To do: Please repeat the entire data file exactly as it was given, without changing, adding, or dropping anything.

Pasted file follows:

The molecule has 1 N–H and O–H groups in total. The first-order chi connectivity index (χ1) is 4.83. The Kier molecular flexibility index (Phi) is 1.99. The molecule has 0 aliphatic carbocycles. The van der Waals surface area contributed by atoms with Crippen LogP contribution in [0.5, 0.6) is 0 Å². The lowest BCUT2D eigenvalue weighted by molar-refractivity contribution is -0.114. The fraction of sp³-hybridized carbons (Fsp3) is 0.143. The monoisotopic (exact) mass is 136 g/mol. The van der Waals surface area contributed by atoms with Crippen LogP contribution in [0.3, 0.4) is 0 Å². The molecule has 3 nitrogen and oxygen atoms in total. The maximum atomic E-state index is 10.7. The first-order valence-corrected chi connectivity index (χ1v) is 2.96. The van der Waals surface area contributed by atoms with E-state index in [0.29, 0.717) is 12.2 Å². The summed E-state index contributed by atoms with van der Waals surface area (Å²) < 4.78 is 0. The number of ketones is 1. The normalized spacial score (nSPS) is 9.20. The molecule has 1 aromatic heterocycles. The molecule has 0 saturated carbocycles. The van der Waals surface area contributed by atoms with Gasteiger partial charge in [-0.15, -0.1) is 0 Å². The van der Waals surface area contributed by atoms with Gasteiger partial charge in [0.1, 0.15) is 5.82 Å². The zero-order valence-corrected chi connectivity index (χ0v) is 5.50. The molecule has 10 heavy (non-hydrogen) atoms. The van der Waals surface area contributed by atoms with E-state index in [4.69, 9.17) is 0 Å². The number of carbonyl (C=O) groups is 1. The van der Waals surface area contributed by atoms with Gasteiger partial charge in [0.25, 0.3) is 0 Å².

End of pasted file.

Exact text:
The molecule has 1 N–H and O–H groups in total. The first-order chi connectivity index (χ1) is 4.83. The Kier molecular flexibility index (Phi) is 1.99. The molecule has 0 aliphatic carbocycles. The van der Waals surface area contributed by atoms with Crippen LogP contribution in [0.5, 0.6) is 0 Å². The lowest BCUT2D eigenvalue weighted by molar-refractivity contribution is -0.114. The fraction of sp³-hybridized carbons (Fsp3) is 0.143. The monoisotopic (exact) mass is 136 g/mol. The van der Waals surface area contributed by atoms with Crippen LogP contribution in [0.3, 0.4) is 0 Å². The molecule has 3 nitrogen and oxygen atoms in total. The maximum atomic E-state index is 10.7. The first-order valence-corrected chi connectivity index (χ1v) is 2.96. The van der Waals surface area contributed by atoms with E-state index in [0.29, 0.717) is 12.2 Å². The summed E-state index contributed by atoms with van der Waals surface area (Å²) < 4.78 is 0. The number of ketones is 1. The normalized spacial score (nSPS) is 9.20. The molecule has 1 aromatic heterocycles. The molecule has 0 saturated carbocycles. The van der Waals surface area contributed by atoms with Gasteiger partial charge in [-0.15, -0.1) is 0 Å². The van der Waals surface area contributed by atoms with Gasteiger partial charge in [0.1, 0.15) is 5.82 Å². The zero-order valence-corrected chi connectivity index (χ0v) is 5.50. The molecule has 10 heavy (non-hydrogen) atoms. The van der Waals surface area contributed by atoms with E-state index in [4.69, 9.17) is 0 Å². The number of carbonyl (C=O) groups is 1. The van der Waals surface area contributed by atoms with Gasteiger partial charge in [0.25, 0.3) is 0 Å².